Five ways to deal with an ugly vocal

Every once in a while as a producer or engineer, a project will come your way with one of those singers. With an… unconventional voice. Maybe they’re inexperienced. Maybe their voice is just like that. Maybe they’re doing it deliberately because they like it. Whatever the reason, you’ll recognise this kind of project by that feeling you get when you hear the voice – “What on earth am I going to do with this?”

This is not to say that ugly vocals are bad – they’re ugly in the sense of being unconventional, interesting and unique. The challenge is that it can sometimes be very difficult to make them work in a mix. And it’s easy to get stuck or waste a lot of time with techniques that don’t work. So next time you’ve got some ugly vocals to deal with, try think about these tips:

  1. Pitch correction. No, don’t turn your singer into a robot. It’s worth trying, however, using stronger pitch correction than you normally would use. It won’t make a bad singer any less bad, but it can help fit an instrument into the mix in a way that EQ and compression (obviously) can’t.
  2. Low mids. Pay attention to the lower mids – anywhere between 100Hz and 1kHz. Problems in this range can sometimes be quite difficult to identify. Sometimes all that’s needed is a dip at 250Hz. Don’t overlook (or overlisten?) the possibility that you might need more lower mids. This can be particularly true for thin or strident vocals. Sometimes a subtle bump in the lower mids can bring back some much-needed warmth or weight.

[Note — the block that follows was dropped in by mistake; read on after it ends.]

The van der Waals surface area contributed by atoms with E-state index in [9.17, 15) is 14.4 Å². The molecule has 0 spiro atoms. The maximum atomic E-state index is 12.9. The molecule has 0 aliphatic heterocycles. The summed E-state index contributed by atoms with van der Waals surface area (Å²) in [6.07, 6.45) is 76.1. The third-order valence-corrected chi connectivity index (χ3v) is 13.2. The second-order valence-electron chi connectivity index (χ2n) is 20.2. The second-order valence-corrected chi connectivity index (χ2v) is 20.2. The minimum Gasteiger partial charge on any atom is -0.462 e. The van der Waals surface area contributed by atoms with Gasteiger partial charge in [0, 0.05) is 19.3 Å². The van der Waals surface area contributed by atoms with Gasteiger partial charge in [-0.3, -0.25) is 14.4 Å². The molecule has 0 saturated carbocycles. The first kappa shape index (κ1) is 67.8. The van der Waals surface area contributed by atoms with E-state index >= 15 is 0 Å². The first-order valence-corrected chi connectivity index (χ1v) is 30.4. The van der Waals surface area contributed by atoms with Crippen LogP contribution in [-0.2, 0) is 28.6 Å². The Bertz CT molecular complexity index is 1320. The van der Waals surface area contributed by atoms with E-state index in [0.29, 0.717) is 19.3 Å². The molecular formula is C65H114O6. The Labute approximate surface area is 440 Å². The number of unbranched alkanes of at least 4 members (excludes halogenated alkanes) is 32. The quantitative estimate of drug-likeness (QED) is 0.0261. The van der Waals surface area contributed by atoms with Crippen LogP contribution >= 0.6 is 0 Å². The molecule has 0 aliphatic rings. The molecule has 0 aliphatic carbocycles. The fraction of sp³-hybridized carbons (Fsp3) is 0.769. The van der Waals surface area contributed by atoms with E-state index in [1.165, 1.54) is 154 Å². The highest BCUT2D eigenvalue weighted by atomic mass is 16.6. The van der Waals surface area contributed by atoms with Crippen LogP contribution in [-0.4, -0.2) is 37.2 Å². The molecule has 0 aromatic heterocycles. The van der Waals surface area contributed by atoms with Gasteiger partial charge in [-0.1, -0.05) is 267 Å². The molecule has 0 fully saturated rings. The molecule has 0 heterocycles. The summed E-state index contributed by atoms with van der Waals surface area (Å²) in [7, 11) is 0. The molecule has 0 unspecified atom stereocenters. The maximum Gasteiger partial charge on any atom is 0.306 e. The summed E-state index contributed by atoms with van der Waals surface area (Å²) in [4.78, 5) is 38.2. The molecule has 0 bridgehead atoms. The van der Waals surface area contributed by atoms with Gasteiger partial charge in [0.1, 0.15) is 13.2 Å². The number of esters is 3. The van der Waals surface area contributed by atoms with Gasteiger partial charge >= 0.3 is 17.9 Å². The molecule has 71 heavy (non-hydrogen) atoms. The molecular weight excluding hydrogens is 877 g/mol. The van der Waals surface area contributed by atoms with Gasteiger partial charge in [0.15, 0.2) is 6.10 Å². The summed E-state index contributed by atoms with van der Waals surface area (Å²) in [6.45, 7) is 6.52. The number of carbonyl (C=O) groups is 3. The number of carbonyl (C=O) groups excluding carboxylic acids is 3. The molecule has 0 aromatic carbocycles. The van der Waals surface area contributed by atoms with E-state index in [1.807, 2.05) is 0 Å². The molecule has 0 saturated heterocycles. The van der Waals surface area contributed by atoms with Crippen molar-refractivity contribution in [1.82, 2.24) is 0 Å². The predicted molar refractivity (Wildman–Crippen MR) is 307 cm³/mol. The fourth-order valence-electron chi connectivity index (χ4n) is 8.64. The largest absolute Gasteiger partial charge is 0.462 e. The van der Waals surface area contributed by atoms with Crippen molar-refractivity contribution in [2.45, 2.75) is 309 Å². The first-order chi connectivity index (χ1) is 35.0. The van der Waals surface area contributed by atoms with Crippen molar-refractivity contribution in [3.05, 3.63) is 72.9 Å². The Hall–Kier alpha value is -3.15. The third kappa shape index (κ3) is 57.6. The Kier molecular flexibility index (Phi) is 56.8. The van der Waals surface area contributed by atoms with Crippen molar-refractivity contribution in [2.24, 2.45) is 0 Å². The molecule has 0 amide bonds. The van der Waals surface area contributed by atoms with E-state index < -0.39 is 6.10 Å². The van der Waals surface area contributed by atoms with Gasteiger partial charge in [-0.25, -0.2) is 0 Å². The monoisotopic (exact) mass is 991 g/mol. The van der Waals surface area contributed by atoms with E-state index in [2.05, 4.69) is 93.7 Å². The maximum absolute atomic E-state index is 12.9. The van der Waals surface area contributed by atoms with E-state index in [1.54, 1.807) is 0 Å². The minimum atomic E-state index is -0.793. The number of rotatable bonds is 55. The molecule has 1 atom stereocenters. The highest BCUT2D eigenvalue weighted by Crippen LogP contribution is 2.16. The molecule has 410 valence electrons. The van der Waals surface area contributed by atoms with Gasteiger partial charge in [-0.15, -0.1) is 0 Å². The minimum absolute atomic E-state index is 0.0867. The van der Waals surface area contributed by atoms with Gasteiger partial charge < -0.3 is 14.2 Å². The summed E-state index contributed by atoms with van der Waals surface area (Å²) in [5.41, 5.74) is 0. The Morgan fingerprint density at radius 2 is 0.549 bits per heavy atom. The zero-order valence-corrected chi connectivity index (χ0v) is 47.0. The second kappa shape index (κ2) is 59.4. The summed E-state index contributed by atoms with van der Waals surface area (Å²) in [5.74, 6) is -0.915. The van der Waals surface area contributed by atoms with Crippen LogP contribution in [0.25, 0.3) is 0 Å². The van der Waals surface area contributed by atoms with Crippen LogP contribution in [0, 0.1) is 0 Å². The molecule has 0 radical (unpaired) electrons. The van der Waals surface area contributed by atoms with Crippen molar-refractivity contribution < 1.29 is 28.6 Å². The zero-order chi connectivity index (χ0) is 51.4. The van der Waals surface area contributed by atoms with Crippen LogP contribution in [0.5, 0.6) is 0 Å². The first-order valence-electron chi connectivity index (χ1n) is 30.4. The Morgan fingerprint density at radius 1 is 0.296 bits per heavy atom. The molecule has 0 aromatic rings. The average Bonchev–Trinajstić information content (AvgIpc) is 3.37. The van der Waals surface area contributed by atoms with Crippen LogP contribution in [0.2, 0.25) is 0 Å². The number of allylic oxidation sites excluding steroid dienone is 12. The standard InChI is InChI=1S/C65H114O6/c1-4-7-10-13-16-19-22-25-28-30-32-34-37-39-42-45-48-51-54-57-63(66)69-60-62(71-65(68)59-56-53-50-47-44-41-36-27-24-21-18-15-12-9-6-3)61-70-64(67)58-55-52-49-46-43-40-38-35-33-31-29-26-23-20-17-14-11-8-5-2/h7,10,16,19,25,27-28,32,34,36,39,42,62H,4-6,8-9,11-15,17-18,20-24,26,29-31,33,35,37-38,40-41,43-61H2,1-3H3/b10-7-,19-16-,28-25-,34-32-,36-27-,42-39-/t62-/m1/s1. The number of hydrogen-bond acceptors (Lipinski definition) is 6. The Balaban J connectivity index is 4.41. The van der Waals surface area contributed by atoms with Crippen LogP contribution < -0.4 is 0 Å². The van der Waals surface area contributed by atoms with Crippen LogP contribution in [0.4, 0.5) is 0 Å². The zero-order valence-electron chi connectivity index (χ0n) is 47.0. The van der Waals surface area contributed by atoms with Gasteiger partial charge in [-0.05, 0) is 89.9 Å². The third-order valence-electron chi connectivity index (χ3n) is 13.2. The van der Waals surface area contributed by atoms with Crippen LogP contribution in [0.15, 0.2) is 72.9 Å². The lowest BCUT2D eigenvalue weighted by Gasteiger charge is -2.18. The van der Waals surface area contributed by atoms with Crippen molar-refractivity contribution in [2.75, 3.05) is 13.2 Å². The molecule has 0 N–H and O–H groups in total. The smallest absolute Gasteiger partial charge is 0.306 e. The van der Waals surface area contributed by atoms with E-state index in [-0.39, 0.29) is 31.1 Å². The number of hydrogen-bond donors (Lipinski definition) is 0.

3. 2.5khz. I almost always try a dip here. Be careful – this is where a lot of the voice’s character is. Sometimes, however, there’s a bit too much character in a singer’s voice. Dipping around 2.5kHz can make a voice sound smoother. Too much, however, will make the voice disappear into mix – it’ll blend too well and lose definition.
  4. More compression. Another characteristic that a lot of ugly vocals have is dynamic peaks – the problem not being the tonal balance, but the strong peaks or wide dynamic range. In these cases it’s worth trying stronger compression – lower threshold, higher ratio, faster response. It might make the compression more obvious, but it might not be a problem if the voice already has an unusual character.
  5. Learn to embrace it! In trying to reign in an ugly vocal, don’t lose sight (or sound) of the context. Try to capture, rather than suppress, the unique character of the voice. Don’t get carried away in trying to conform the vocal – you’ll end up destroying the sound, destroying the mix, and wasting your time. Instead, approach the character of the vocal as a critical contributor to the character and identity of the song, the album or the artist.

With these techniques up your sleeve, you should be able to do something with any singer that comes your way.

-Kim.

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    • Thomekk
    • June 3rd, 2010

    Very well spoken and true. Thanks for forming this to words!

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